The East of England is home to not only the University of Cambridge and the Cambridge Biomedical Campus but also the University of East Anglia. Research training and experience is encouraged, and many trainees complete a higher research degree (MD or PhD) as part of their training. Many trainees are successful in obtaining MRC or Wellcome Trust research fellowships and a number have gone on to be awarded intermediate and senior research fellowships.
The academic representatives are currently Dr James Nathan and Prof. Andrew Wilson, who are profiled below.
Dr Laurence Lok also talks about his experiences as a trainee undertaking research below.
Dr James Nathan – Honorary Consultant in Respiratory Medicine, Addenbrooke’s Hospital and Wellcome Senior Clinical Research Fellow
I am an academic respiratory physician working at Addenbrooke’s Hospital and the University of Cambridge.
After studying Medicine at the University of Bristol (1998), I worked as a junior doctor in Bristol and Gloucester, before moving to Cambridge to undertake specialist training in Respiratory Medicine. During this time, I was awarded a Wellcome Clinical Research Training Fellowship to work with Professor Paul Lehner (University of Cambridge). This sparked my interest in basic mechanisms of disease, and particularly the role of ubiquitination in altering cell function. I was awarded a MRC Clinician Scientist Fellowship (2009) to extend this work, and explore the role of ubiquitination in protein breakdown in the laboratory of Professor Alfred Goldberg (Harvard Medical School). Here, I made several discoveries on how ubiquitinated proteins are efficiently recognised by the proteasome, with broad implications for respiratory disease and the muscle wasting that occurs in COPD and cancer cachexia. I established my own group at the University of Cambridge with a Wellcome Senior Clinical Research Fellowship in 2014, and over the past few years my group has extended our biochemical ubiquitin studies into respiratory disease-relevant pathways critically regulated by ubiquitination, such as the hypoxia response. These studies have provided new and unexpected insights into the metabolic control of oxygen sensing enzymes, for which I was awarded the Lister Institute Research Prize in Medicine in 2017. Understanding cellular mechanisms of oxygen sensing is now the main focus of the lab. My clinical interests are aligned to lung cancer and inflammatory respiratory disease.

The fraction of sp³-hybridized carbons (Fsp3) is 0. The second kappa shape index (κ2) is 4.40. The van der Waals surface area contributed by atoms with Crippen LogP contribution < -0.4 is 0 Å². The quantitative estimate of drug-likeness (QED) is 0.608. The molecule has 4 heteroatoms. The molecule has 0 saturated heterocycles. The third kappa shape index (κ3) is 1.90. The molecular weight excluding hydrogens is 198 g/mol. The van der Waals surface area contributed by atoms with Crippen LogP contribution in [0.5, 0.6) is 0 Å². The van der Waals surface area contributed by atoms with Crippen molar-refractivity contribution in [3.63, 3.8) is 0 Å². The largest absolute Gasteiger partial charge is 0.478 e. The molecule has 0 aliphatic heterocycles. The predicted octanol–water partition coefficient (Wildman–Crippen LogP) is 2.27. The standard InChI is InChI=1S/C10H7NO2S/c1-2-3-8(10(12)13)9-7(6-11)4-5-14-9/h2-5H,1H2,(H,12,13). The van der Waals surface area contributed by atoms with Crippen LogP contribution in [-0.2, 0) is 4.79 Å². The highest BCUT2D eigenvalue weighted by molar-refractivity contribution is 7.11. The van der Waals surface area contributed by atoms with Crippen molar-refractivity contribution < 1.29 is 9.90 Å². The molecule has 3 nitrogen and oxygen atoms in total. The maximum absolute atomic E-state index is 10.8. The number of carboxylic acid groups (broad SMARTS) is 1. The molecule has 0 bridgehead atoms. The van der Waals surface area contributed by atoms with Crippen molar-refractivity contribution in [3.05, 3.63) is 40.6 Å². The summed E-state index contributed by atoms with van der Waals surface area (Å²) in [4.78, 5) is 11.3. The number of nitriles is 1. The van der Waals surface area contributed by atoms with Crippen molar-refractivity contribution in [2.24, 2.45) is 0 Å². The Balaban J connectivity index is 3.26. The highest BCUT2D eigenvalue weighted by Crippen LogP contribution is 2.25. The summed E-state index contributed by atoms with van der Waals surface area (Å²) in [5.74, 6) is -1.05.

Role as Academic Representative for the Specialist Training Committee
My role on the STC is to support and mentor respiratory trainees in undertaking research projects and pursuing academic respiratory careers. I am a passionate supporter of clinical academic research and believe that this is a fundamental aspect of specialist training. I meet with all trainees during their first year in the Deanery to discuss their research plans, with the aim of trainees undertaking substantive research projects typically at ST4 or ST5. I represent clinical academics and advocate research on the STC.
Prof. Andrew Wilson - Clinical Senior Lecturer in Respiratory Health, University of East Anglia, Norwich and Honorary Consultant Physician in Respiratory Medicine, Norfolk and Norwich University Hospital.
My main research interests include assessment of upper and lower airway function and disease activity using physiological assessment and surrogate measures of airway inflammation including bronchial and nasal challenge testing, induced sputum examination, nasal lavage and epithelial sampling and exhaled gas analysis. I have an interest in the pharmacological, nutritional and environmental effects on respiratory airways disease including asthma, rhinitis, emphysema and chronic bronchitis. Other research interests include the effect of matrix metalloproteases on airway remodelling and the delivery of drugs to the airways.
I have an interest in the delivery of clinical teaching to undergraduate and post-graduate students especially in the areas of Respiratory Medicine and General Medicine. In particular I have an interest in alternative, non-lecture based, teaching methods for undergraduate students. Teaching activities include:
- Respiratory Unit Team Leader
- PBL Tutor
- Personal Advisor
- Lecturer and Seminar Leader in Respiratory Medicine and Clinical Pharmacology
- Student Research Project Supervisor
- Academic F2 programme leader
Trainee perspective - Dr Laurence Lok
Research is an essential part of our clinical training, and the East of England provides unrivalled opportunities for this, with world-class scientists working in fantastic research environments.
During my training I have spent time as a PhD student in the Chilvers and Clatworthy labs, initially as an Evelyn Trust then a Wellcome Trust Clinical Research Fellow, exploring the dynamic behaviour of neutrophils, a cell type important in inflammatory lung diseases. I have gained experience in different laboratory techniques, under the guidance of two wonderfully supportive supervisors.
It takes time to secure funding, so start discussions early and plan ahead. Whether you are interested in clinical trials or scientific laboratory projects there is something for everyone; if you are not sure where to start our academic representatives can point you in the right direction, and research trainees can also give you tips from their perspectives.